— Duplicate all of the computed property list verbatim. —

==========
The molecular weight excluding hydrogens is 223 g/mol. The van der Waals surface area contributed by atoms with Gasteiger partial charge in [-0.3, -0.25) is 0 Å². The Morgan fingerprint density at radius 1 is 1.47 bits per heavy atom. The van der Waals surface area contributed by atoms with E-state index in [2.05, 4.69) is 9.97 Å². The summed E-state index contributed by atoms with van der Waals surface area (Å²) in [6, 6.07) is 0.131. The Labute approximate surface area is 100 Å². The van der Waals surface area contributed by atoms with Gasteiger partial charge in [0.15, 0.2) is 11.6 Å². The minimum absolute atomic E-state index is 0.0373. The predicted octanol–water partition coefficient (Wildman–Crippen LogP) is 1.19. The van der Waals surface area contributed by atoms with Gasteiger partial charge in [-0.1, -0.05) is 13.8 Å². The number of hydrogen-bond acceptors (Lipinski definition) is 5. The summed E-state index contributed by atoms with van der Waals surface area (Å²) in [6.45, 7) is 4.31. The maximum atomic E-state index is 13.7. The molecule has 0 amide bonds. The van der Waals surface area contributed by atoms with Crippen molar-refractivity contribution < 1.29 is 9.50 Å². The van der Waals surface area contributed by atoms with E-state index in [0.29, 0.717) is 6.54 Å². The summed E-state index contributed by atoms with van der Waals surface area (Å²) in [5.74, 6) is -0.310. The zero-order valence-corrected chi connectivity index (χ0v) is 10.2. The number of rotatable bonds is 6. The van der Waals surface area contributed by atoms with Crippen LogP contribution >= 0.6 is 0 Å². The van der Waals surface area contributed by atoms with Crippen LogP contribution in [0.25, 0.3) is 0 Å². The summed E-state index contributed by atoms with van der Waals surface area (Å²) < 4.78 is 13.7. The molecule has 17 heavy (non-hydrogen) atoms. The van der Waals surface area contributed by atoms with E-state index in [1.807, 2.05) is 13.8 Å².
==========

The molecular weight excluding hydrogens is 223 g/mol. The van der Waals surface area contributed by atoms with Gasteiger partial charge in [-0.3, -0.25) is 0 Å². The Morgan fingerprint density at radius 1 is 1.47 bits per heavy atom. The van der Waals surface area contributed by atoms with E-state index in [2.05, 4.69) is 9.97 Å². The summed E-state index contributed by atoms with van der Waals surface area (Å²) in [6, 6.07) is 0.131. The Labute approximate surface area is 100 Å². The van der Waals surface area contributed by atoms with Gasteiger partial charge in [0.15, 0.2) is 11.6 Å². The minimum absolute atomic E-state index is 0.0373. The predicted octanol–water partition coefficient (Wildman–Crippen LogP) is 1.19. The van der Waals surface area contributed by atoms with Gasteiger partial charge in [-0.1, -0.05) is 13.8 Å². The number of hydrogen-bond acceptors (Lipinski definition) is 5. The summed E-state index contributed by atoms with van der Waals surface area (Å²) in [6.45, 7) is 4.31. The maximum atomic E-state index is 13.7. The molecule has 0 amide bonds. The van der Waals surface area contributed by atoms with Crippen molar-refractivity contribution < 1.29 is 9.50 Å². The van der Waals surface area contributed by atoms with E-state index in [0.29, 0.717) is 6.54 Å². The summed E-state index contributed by atoms with van der Waals surface area (Å²) in [5.74, 6) is -0.310. The zero-order valence-corrected chi connectivity index (χ0v) is 10.2. The number of rotatable bonds is 6. The van der Waals surface area contributed by atoms with Crippen LogP contribution >= 0.6 is 0 Å². The van der Waals surface area contributed by atoms with Crippen LogP contribution in [0.25, 0.3) is 0 Å². The summed E-state index contributed by atoms with van der Waals surface area (Å²) < 4.78 is 13.7. The molecule has 17 heavy (non-hydrogen) atoms. The van der Waals surface area contributed by atoms with E-state index in [1.807, 2.05) is 13.8 Å².